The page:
# Volume of a cuboid

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Think of a stack of sheets, in the shape of a cuboid. The dimensions of each sheet in the stack are $$l \times b$$ while the total height of the stack is $$h$$. How much volume does this stack occupy? The volume will depend on two factors:

• the dimensions of the sheets. The larger the area A of the sheets, the larger will be the volume.

• the height $$h$$ of the stack: the larger the height, the larger the volume

Thus, we can say that the volume of the cuboid is

$V = A \times h = l \times b \times h$

For example, for a cuboid of dimensions 5 cm × 4 cm × 3 cm, its volume is

$V = {\rm{ }}60{\rm{ }}c{m^3}$

For a cube of side $$l$$ units, its volume will be

$V = {l^3}\,{\rm{unit}}{{\rm{s}}^3}$

Example 1: The dimensions of the base of a cuboid are 5 cm × 3 cm, while its height is 2 cm. Determine the total SA (surface area), lateral SA and volume of the cuboid.

Solution: We have:

• Total SA = $$2\left( {lb + bh + lh} \right) = 62\,{\rm{c}}{{\rm{m}}^2}$$

• Lateral SA = $$2h\left( {l + b} \right) = 32\,{\rm{c}}{{\rm{m}}^2}$$

• Volume = $$lbh = 30\,{\rm{c}}{{\rm{m}}^3}$$

Example 2: The volume of a cuboid is 0.16 liters, or 0.16 L. The base dimensions of the cuboid are 8 cm × 5 cm. What is the total SA of the cuboid?

Solution: Let the height of the cuboid be $$h$$ cm. We have:

\begin{align}&V = lbh\\ &\Rightarrow \,\,\,0.16\,{\rm{L = 160 c}}{{\rm{m}}^3} = 8\,{\rm{cm}}\, \times \,5\,{\rm{cm}}\, \times \,h\,{\rm{cm}}\\& \Rightarrow \,\,\,h = 4\end{align}

The total surface area is

\begin{align}&S = 2\left( {lb + bh + lh} \right)\,{\rm{c}}{{\rm{m}}^2}\\&\,\,\,\, = 2\left( {40 + 20 + 32} \right)\,{\rm{c}}{{\rm{m}}^2}\\&\,\,\,\, = 184\,{\rm{c}}{{\rm{m}}^2}\end{align}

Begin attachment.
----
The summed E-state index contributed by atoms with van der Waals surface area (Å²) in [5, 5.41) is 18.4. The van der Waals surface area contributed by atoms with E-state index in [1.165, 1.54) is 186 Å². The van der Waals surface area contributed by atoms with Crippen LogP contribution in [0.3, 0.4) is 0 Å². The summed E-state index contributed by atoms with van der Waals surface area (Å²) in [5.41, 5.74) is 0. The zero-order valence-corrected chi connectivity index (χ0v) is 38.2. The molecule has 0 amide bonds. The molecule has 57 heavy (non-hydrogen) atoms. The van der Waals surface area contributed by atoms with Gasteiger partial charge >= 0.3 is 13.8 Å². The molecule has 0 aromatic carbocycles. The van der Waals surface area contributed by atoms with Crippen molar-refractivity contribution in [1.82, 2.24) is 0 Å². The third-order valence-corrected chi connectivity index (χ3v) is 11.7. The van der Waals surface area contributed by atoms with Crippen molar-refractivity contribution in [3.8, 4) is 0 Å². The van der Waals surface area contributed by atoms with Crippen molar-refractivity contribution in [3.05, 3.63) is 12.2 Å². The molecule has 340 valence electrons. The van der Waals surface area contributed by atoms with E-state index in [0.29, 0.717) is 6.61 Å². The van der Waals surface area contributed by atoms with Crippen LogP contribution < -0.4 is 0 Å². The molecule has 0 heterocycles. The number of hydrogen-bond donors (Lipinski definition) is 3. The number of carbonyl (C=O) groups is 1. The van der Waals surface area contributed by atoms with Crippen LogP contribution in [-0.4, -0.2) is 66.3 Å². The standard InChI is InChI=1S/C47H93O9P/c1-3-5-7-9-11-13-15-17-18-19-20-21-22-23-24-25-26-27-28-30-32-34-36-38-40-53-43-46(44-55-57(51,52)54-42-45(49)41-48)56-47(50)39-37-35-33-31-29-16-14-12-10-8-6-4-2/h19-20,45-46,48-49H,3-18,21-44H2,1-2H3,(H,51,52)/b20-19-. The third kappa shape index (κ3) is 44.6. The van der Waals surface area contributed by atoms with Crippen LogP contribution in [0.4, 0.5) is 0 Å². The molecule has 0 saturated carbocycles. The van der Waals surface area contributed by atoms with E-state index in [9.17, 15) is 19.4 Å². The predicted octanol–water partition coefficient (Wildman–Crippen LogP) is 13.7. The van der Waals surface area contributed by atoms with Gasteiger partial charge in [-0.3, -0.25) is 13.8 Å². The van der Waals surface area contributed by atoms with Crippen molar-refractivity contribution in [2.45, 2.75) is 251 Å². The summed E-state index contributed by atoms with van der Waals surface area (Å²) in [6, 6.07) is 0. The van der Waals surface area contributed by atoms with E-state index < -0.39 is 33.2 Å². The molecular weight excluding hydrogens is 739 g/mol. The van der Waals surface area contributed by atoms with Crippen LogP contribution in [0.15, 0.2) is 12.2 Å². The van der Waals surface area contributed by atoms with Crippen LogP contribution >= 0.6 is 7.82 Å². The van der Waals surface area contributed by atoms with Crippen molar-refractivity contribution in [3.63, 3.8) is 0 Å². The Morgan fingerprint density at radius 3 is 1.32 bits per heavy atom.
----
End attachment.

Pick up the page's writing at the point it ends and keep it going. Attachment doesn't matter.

Example 3: A cube whose volume is 1 L has a total SA of _____ cm2.

Solution: If the length of each side of the cube is  $$x$$ cm, we have:

\begin{align}&{x^3}\,{\rm{c}}{{\rm{m}}^3} = 1\,{\rm{L}} = 1000\,{\rm{c}}{{\rm{m}}^3}\\ &\Rightarrow \,\,\,x = 10\end{align}

The total SA of the cube is $$6{l^2}\,{\rm{c}}{{\rm{m}}^2}$$ or 600 cm2.

Example 4: The bases of two cuboidal containers A and B have the dimensions 10 cm x 8 cm and 15 cm x 10 cm respectively. Water is filled in A up to a height of 15 cm. Water from A is then poured into B completely. What will be the height of the water in B?

Solution:  Let the height of the water in B be $${h_B}$$ cm. As water from A is fully transferred to B, we have:

\begin{align}&{\rm{Water\,\, volume\, in\, A = Water\,\, volume\, in \,B}}\\& \Rightarrow \,\,\,10 \times 8 \times 15 = 15 \times 10 \times {h_B}\\ &\Rightarrow \,\,\,{h_B} = 8\end{align}

The height of the water in B is 8 cm.

Example 5: A cuboidal box has base dimensions 80 cm x 40 cm and has a volume of 160 L. It needs to be painted with a special kind of paint on all the sides except its bottom. The cost of this special paint is INR 6000/m2 of area. Find the cost of this paint job.

Solution: Let the height of the box be $$h$$ cm. We have:

\begin{align}&{\rm{80}}\,{\rm{cm}}\, \times \,40\,{\rm{cm}}\, \times \,h\,{\rm{cm}} = 160\,{\rm{L}} = 160000\,{\rm{c}}{{\rm{m}}^3}\\ &\Rightarrow \,\,\,h = 50\end{align}

Now, we will find the combined area of all the faces of the cuboid excluding the bottom. If we denote this by S, we have:

\begin{align}&S = lb + 2h\left( {l + b} \right)\\&\,\,\,\, = 15200\,{\rm{c}}{{\rm{m}}^2}\\&\,\,\,\, = 1.52\,{{\rm{m}}^2}\end{align}

Thus, the total cost C of the paint job will be

\begin{align}&C = {\rm{INR}}\,6000/{{\rm{m}}^2}\,\, \times \,\,1.52{{\rm{m}}^2}\\&\,\,\,\,\, = {\rm{INR}}\,9120\,\end{align}